Dextrose is both good and bad for your health. Considering the fact that much of it is broken down from highly processed foods, it may cause more harm to your body than good.

On the other hand, in today’s world, people are exercising more and embracing post-exercise drinks. Taking it from corn right after a workout may allow the body to restore nutrient levels and retain energy.

It might be useful to include it in your post-workout meals, as we easily digest it. This means that your body will absorb it fast and enable you to regain lost energy.

Dextrose from corn is reasonably priced and considered safe. Additionally, you can conveniently take a supplement on-the-go by mixing it with your protein shake.

Dextrose how to take

Benefits & Results

Dextrose Benefits and Results

If you plan to use this supplement to help meet your dietary goals and needs, you should understand its benefits.

Easy Absorption

Dr. John Berardi, a nutritional researcher, says that, unlike whole foods, the body absorbs dextrose, which is why it is recommended immediately after a workout.

He also mentioned that dextrose IV fluids are capable of supplying your muscles with nutrients immediately after consumption.

Healthy Source of Carbohydrates

Dextrose IV contains sufficient carbohydrates. Remember, your body requires carbohydrates for adequate energy. It is, therefore, an ideal meal supplement for you if you are an active individual or an athlete, says Healthfully.com.

Good Nutritional Value

It does not contain fat. If you are on a low-fat diet plan, you may want to incorporate dextrose IV fluids into your diet.

It also has no cholesterol. Cholesterol is a major cause of heart-related complications and other health problems. The National Heart, Lung and Blood Institute says that you should not consume more than 200 milligrams of cholesterol daily.

It does not contain sodium either. Excess sodium in the body results in water retention and a subsequent bloated appearance. It can increase your chances of developing high blood pressure.

Dextrose and Weight Loss

Dextrose is sugar that may be used for weight gain and bodybuilding.

Endurance athletes have also been known to use it moderately before training. If you are using it for the latter, make sure your body gets sufficient sodium.

While you may want to use dextrose IV fluids for weight loss, it is unlikely that you will gain any tangible results. This is because it is a simple sugar that gets easily absorbed and stored in the body.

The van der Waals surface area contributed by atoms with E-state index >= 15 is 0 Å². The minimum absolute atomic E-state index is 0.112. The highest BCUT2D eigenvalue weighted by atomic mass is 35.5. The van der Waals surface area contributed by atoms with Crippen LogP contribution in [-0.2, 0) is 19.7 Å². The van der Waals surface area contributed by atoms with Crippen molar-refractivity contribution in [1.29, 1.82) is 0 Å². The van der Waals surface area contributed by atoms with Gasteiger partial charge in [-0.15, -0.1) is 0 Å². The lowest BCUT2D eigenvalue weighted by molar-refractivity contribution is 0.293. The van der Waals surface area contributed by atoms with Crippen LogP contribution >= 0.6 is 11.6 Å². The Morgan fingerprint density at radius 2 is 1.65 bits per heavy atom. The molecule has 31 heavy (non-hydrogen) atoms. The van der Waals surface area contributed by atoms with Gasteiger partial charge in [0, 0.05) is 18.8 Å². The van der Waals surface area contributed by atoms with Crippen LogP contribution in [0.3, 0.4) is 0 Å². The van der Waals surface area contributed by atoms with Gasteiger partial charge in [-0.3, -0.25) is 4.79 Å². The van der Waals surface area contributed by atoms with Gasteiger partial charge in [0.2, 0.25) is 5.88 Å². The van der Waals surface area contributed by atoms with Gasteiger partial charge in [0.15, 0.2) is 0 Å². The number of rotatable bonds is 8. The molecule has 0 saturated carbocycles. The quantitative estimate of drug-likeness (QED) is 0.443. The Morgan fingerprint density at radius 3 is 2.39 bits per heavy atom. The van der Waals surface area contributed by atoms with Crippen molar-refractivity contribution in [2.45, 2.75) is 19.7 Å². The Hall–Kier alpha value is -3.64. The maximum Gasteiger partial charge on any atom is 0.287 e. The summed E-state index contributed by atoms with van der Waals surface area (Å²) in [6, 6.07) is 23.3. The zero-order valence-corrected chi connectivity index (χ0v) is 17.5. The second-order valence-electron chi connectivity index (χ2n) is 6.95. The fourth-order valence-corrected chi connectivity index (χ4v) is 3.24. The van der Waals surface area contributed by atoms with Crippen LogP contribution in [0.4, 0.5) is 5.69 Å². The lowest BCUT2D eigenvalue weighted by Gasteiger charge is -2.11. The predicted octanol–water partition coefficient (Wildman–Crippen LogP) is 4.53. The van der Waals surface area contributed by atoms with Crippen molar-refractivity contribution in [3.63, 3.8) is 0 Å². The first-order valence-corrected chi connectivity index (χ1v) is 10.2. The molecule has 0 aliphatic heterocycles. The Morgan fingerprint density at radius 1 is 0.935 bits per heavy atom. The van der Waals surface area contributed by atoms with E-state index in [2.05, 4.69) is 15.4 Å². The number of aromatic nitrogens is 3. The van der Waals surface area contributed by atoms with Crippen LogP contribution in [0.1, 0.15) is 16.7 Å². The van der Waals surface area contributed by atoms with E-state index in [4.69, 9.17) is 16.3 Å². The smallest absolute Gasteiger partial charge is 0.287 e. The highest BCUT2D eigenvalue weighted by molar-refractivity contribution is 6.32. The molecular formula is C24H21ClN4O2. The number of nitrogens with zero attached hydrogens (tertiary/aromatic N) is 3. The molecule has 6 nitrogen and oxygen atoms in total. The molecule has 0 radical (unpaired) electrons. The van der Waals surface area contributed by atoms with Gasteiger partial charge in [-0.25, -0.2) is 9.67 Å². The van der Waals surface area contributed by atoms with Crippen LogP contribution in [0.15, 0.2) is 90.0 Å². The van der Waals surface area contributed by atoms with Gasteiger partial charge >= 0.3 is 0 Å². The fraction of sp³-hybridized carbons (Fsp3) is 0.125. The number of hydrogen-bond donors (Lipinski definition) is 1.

Stored glucose increases your chances of becoming fat, a major contributing factor to weight gain, says Healthfully.com. If you are struggling with weight loss, then it is better to try more effective weight loss diet plans.

Dextrose benefit


How to Take Dextrose

Should you take it before or after a workout?

Colorado State University Extension states that taking it before a workout can cause low blood sugar and dehydration. This may cause a decrease in workout performance.

However, if you can take it two or more hours before the workout, then these effects may be minimal.

According to the university, if you want to maximize your gains, you should take it within 30 minutes post-workout.

Where possible, mix it with a protein to repair and replenish your muscles, advises Livestrong. The solution can be intravenously administered or taken with whey protein, creatine, or glutamine.

Side Effects

Potential Dextrose Side Effects

Although dextrose is a sugar that is essential to the body cells, excess intake can cause different side effects, which include hyperglycemia and weight gain.

Common side effects of any sugar:

  • Weight gain
  • Cavities
  • Lowered immunity

Hyperglycemia is an excess amount of blood sugar in your body, as per MedicineNet.

Uncontrolled blood sugar levels can lead to hyperglycemic hyperosmolar nonketotic syndrome or diabetic ketoacidosis.

One of the more common side effects is weight gain. Excess consumption of this substance may supply your body with excess glucose, which is stored as fat in the cells, according to Livestrong.

The body may use stored fat to replenish depleted energy levels. However, chances are that the fat will result in undesirable weight gain.